Essay on Medea 's Feminist Movement : Medea

Essay on Medea 's Feminist Movement : Medea

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Medea’s Feminist Movement
In Euripides “Medea”, Medea is a woman that feels she has been betrayed, after her husband Jason left her. She mourns and weeps at the beginning, then starts staging her revenge against Jason at any cost. In the story, it seems she blames the way women are unequally treated to be the cause of her demise and revenge. Medea personality is seen as someone that is against the patriarchal community she lives in. Her actions and thought process show she is unique from the normal woman of her time and she even changes other characters like the Chorus thinking of what a woman should be. In Gulshan Taneja Overview of “Medea”, “Euripides ' interest in Medea 's status as woman in an essentially patriarchal society and her status as an alien in Greek society have led to Medea being read as a proto-feminist as well as postcolonial text” (Taneja, “Medea”). Euripides “Medea”, is seen as a feminist text as Medea and the Chorus are women who are tired of the unequal treatment received in the society they live, as they mention numerous times in the text how women are treated and how they are against it.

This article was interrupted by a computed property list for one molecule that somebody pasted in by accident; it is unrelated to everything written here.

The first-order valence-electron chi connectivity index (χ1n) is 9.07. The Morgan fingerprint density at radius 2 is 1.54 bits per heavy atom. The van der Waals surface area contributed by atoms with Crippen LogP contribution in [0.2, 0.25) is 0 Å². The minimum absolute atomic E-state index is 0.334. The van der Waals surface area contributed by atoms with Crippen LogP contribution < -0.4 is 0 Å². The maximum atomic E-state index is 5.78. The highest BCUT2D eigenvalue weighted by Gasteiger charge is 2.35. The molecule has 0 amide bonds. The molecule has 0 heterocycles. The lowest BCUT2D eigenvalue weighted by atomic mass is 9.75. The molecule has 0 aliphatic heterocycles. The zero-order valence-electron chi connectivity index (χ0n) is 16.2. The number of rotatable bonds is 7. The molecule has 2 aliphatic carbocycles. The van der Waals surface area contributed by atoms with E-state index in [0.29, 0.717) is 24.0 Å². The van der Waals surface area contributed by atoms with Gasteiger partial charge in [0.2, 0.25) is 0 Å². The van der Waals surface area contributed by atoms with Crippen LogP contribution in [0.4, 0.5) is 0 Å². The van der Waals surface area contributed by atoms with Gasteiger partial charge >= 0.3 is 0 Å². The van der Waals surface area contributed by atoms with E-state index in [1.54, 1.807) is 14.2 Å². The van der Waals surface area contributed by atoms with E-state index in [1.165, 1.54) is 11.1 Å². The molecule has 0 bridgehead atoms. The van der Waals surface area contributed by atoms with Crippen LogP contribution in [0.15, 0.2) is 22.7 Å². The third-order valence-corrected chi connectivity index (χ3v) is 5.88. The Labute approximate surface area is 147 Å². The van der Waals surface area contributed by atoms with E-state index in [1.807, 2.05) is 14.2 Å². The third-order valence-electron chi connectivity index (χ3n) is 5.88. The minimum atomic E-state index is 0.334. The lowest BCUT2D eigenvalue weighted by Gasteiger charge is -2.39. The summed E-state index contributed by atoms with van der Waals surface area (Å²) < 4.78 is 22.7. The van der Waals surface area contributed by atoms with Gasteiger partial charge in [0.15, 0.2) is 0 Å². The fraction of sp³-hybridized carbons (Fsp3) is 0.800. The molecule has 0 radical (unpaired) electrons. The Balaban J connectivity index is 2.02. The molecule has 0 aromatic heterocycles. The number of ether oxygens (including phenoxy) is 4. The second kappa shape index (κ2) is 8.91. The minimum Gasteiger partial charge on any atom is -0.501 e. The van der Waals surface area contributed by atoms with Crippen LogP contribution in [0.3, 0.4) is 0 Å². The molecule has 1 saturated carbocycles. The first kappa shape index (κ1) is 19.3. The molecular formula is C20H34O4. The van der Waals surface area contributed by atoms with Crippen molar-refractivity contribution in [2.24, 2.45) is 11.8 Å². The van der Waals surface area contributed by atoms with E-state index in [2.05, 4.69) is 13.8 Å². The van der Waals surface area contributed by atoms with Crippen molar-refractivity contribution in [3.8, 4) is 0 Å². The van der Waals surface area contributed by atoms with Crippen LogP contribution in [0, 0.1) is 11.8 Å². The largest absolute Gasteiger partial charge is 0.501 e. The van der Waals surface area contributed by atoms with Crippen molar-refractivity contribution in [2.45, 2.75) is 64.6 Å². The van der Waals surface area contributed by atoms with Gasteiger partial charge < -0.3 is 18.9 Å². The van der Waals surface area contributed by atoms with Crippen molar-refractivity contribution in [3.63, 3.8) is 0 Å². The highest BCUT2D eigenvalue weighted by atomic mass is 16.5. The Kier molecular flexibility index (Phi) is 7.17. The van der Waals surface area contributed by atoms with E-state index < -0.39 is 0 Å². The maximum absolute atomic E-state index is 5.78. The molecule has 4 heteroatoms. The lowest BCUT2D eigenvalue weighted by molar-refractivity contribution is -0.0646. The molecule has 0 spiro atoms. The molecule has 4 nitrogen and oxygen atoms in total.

Medea despised the way women were treated and the way women accepted it. Medea said, “Of all the living creatures with a soul and mind, we women are the most pathetic” (Euripides 534). Medea is against the unequal treatment women receive in her time, and calls women pathetic as she puts most of the blame on women themselves. Medea believes women are pathetic because they don’t protest against the unequal treatment and feels that is the main reason it stays that way.
On the topic on unfair treatment, Medea said, “if a woman leaves her husband, then she loses her virtuous reputation. To refuse him is just not possible…A ...


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..., no longer the shame of disgraceful rumor” (Euripides 539). Through Medea actions, the Chorus which consists of the women slowly starts to support her and seem to also be changing away from the norm. The Chorus then predict that more women will later change from the traditional beliefs bestowed on them, and women will then no longer face disgraceful rumor.

In a synopsis of “Medea”, Harold Bloom mentions “There is an enormous intensity given in this play to the anger of a woman sexually wronged, which initially provokes the audience 's pity and fear” (Bloom, “Medea”). From Bloom’s analysis, I wonder how the audience felt when the play was played for the first time during Euripides time, as it was still a patriarchal community back then. Most likely some felt there needed to be change and could have caused some women and men to rethink their treatment to each other.

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